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How to officiate a wedding: A few tips while at the ceremony

How to officiate a wedding: A few tips while at the ceremony

nondenominational wedding ceremony, nonreligious wedding ceremony, unique wedding ceremony, modern wedding ceremonyOne of the reasons I’m blessed to be busy is that I make things as easy as possible for everyone I work with, vendors, couples and their families.

If you want to know how to officiate a wedding, here are a few easy tricks to help things go smoothly.

1) Ask the couple what their bridal colors are and coordinate your tie. I can’t tell you how many times someone has made a positive comment about my tie matching the couple’s colors. It’ll make you look like a pro.

2) Bring mints. Nothing says that you’re a professional like handing out mints while everyone is in line and waiting to walk in for the processional.

3) Be sure to do a sound check with the DJ before the ceremony starts. Find a volume level that’s comfortable for you. When I hear my own voice too loudly, it’s very distracting, so finding a good volume level is essential.

4) If your couple will repeat their vows after you, find them before the ceremony to practice. They’re not only trying to match your cadence, but are looking to you to help them relax so they mean what they say.

5) Remind all groomsmen to double check that the ringers are turned off on their cell phones before the ceremony starts.

6) Ask any guests with babies or young kids if they have a plan should their child become a distraction during the ceremony. I tell those parents that I have two young kids and even mine aren’t always perfect angels. I tell these guests that the bride and groom only get one shot at this and that it’s better for noisy kids to be ‘secret-serviced’ out instead of trying to quiet the child down and making the distraction even more noticeable.

7) Have tissues in your pocket that you can hand to the couple, should one of them cry, or make sure the groom has one that he can hand off to the bride if she cries during their ceremony.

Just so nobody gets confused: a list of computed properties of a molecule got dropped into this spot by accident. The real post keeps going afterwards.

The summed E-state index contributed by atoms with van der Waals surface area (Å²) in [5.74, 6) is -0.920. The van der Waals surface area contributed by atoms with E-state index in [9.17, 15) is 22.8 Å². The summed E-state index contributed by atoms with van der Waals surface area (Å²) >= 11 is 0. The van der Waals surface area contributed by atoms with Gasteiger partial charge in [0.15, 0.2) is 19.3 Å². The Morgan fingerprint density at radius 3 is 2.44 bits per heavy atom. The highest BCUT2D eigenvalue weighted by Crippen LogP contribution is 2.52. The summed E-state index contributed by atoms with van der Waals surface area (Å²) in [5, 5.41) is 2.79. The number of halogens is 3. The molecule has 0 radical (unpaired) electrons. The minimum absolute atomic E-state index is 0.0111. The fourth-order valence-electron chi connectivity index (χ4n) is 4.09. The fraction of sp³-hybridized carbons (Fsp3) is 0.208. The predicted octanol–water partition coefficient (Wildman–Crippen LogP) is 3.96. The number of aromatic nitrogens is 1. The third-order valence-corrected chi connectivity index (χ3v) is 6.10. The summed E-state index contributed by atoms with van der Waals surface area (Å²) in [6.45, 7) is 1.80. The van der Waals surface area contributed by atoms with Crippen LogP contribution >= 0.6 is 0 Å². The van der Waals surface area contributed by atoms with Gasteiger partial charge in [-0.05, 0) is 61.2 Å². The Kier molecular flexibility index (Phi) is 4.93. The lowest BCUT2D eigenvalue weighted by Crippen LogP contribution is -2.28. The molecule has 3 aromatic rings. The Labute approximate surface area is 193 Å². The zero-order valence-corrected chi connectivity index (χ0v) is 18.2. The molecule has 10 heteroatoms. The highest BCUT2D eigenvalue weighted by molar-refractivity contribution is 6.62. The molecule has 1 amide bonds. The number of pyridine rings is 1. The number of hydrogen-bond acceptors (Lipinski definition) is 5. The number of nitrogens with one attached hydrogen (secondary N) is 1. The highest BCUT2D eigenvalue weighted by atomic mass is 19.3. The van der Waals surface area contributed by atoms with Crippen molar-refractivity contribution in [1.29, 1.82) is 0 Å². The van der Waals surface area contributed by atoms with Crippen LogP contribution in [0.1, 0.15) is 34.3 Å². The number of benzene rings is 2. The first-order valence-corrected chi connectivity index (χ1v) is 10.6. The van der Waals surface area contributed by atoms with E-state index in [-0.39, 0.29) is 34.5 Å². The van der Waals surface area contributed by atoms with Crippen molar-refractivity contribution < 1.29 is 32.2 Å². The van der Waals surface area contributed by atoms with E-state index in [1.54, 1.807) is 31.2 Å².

8) People don’t realize it, but when they are not present it is visible to others. And then they can be perceived as inauthentic or not caring. The last thing you want is for the couple to think you are disingenuous. One strategy I use to help me stay present is to squeeze my feet inside my shoes and another is to take full breaths. It’s difficult to do, but if you’re able to pause for two full seconds before speaking again and beginning your next sentence, you will be perceived as someone of presence and authority.

It’s important to express love to the couple and also the guests. That’s difficult to do if you’re not present. Confident posture leads people to believe you are someone of authority and will tend to accept whatever you say. Positive and negative thinking shows up in our body language and being prepared leads to peaceful inner state and thus Charisma on stage. You know the difference between a genuine smile and a fake smile, when you see one.  You have to mean it!

Author, Olivia Fox says that when speech is important, she practices until every breath is perfect. She writes the word breathe on the top of every page. And every few pages has a note that says pause, breathe, slow down. She’s even asked a member of the audience to give her a certain signal if she needs to slow down.

I hope these tips help. Remember, I offer video training and 1-on-1 coaching.

How to officiate a wedding: A few tips while at the ceremony

Matt T. Nathanson, 1st Officiant

how to officiate a wedding

www.mattsweddingceremonies.com

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